The benefits are less labor for the use of artificial insemination (AI). Also, premium-quality calves are worth more money at market.

“The technology works,” Patterson said. It can help meet increasing demand for high-quality beef, domestic and global.

“This is an opportunity to add value to Missouri beef herds,” he said. “We just need to see wider use of what we have.”

Research on timed breeding has been underway at MU Thompson Farm, Spickard, Mo., for 15 years. The results were farm-tested on 73 herds across the state.

The MU researchers developed protocols for Show-Me-Select Replacement Heifers. The heifer program has been adopted statewide, with both spring and fall sales of bred heifers.


Now the heifer program includes a Tier Two phase that results in high-quality steers for feedlots.

Fixed-time AI protocols consistently average 62 percent of the cows bred on the first day of the breeding season.

Timed breeding of a herd on one day produces a more uniform calf crop. In several farm herds bred with fixed-time AI, 65 percent of the calves were born in the first 15 days of the calving season. In three weeks, 70 percent of the calves were born.

“The first objection we hear is that producers fear all calves will be born on the same day,” Patterson said. But not all pregnancies are the same length. In a herd of 100 cows, about 12 calves will be born on the peak calving day.

“That doesn’t strain most operations,” Patterson said. “In fact, most producers report they give more attention to grouped calves.”

A major advance in the heifer program was use of calving-ease genetics to cut death losses at birth. Losses are cut in both calves and heifers.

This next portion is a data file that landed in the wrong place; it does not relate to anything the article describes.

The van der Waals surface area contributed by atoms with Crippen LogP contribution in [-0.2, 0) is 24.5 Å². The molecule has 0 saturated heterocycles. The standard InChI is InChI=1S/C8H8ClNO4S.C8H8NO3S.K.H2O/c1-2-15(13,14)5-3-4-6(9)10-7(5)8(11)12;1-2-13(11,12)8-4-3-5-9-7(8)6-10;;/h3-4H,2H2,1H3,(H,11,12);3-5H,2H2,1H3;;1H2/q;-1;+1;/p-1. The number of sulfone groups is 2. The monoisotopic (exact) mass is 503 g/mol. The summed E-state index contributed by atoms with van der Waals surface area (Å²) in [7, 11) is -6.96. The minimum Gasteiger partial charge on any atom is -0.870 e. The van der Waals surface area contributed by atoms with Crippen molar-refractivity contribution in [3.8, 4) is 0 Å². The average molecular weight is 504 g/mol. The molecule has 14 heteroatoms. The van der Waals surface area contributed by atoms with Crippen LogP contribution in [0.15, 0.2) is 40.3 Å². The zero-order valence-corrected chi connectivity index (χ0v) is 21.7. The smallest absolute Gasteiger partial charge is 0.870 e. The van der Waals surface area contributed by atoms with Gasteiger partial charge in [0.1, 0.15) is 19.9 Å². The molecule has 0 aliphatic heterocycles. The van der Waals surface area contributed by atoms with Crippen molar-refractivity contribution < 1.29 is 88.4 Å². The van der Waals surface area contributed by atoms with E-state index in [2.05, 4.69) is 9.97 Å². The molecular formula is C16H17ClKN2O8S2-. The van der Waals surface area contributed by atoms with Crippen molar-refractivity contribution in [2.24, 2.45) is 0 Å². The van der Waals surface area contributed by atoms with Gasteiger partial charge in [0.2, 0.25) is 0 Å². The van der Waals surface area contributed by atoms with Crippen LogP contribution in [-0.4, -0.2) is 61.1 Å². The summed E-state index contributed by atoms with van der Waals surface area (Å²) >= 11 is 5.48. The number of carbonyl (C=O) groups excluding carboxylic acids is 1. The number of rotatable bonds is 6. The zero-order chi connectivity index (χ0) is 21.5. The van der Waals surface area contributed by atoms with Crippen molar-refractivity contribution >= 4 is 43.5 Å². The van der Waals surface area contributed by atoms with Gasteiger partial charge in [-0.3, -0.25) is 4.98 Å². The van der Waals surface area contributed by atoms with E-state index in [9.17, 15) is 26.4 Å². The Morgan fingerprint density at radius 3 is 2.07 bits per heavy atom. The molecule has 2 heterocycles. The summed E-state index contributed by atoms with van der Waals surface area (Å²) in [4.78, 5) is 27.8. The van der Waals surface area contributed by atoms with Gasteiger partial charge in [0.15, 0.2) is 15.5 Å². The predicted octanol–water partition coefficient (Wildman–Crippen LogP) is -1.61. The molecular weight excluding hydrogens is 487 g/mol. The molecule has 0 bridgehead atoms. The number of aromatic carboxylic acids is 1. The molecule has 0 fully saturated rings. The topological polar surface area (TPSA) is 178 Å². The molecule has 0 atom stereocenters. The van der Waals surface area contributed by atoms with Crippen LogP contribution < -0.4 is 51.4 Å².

Calving ease and a uniform calf crop get a lot of attention, Patterson said. But a big advantage most often overlooked is higher-quality calves. With AI breeding, the best sires in a breed can be used by any producer.

Timed AI allows herd owners to add value to what they are already producing, Patterson said. With AI breeding, it is possible to stack genetics. Both calving ease and growth genetics can be achieved, for example.

“We are making rapid strides in genetics,” he added. “It is time more producers overcome their reluctance to try new technology. Whether you are selling market steers or quality replacement heifers, protocols are available.”

Thompson Farm sales show the added value. The herd won first place the last two years in the Angus Source Carcass Challenge, topping all feedlots in the Central Region in the second quarter.

MU Thompson Farm sold 189 steers from fixed-time-AI cows that graded 31 percent USDA Prime and 96 percent Choice and Certified Angus Beef or better.

In comparison, the U.S. Prime grade average at all packing plants is 3 percent.

From the Thompson Farm herd, steers that were bred natural-service by cleanup bulls on cows that did not conceive from AI had a 15 percent rate of Prime grade.

“That shows the influence of the longtime genetic improvement in that cow herd,” Patterson said. Also, it shows another hidden benefit of fixed-time AI with high-accuracy sires.

“One research aim at Thompson Farm has been to produce premium quality for the white-tablecloth restaurants,” Patterson said. “That is where premium prices are paid for beef.

“Certified Angus Beef tells us there is a growing demand for high-quality beef. The question becomes, ‘Will Missouri beef producers respond and double the supply of Prime beef to meet that demand?’”

The two-day conference addressed all aspects, from breeding to marketing, of high-quality beef. The program is now called “The Missouri Recipe.”

Western producers can hear similar talks Sept. 30 and Oct. 1 in Boise, Idaho. The program and registration for the Northwest meeting is on the MU Conference Office website at

Printed proceedings from the Joplin conference can be purchased for $25. For information on ordering, send email to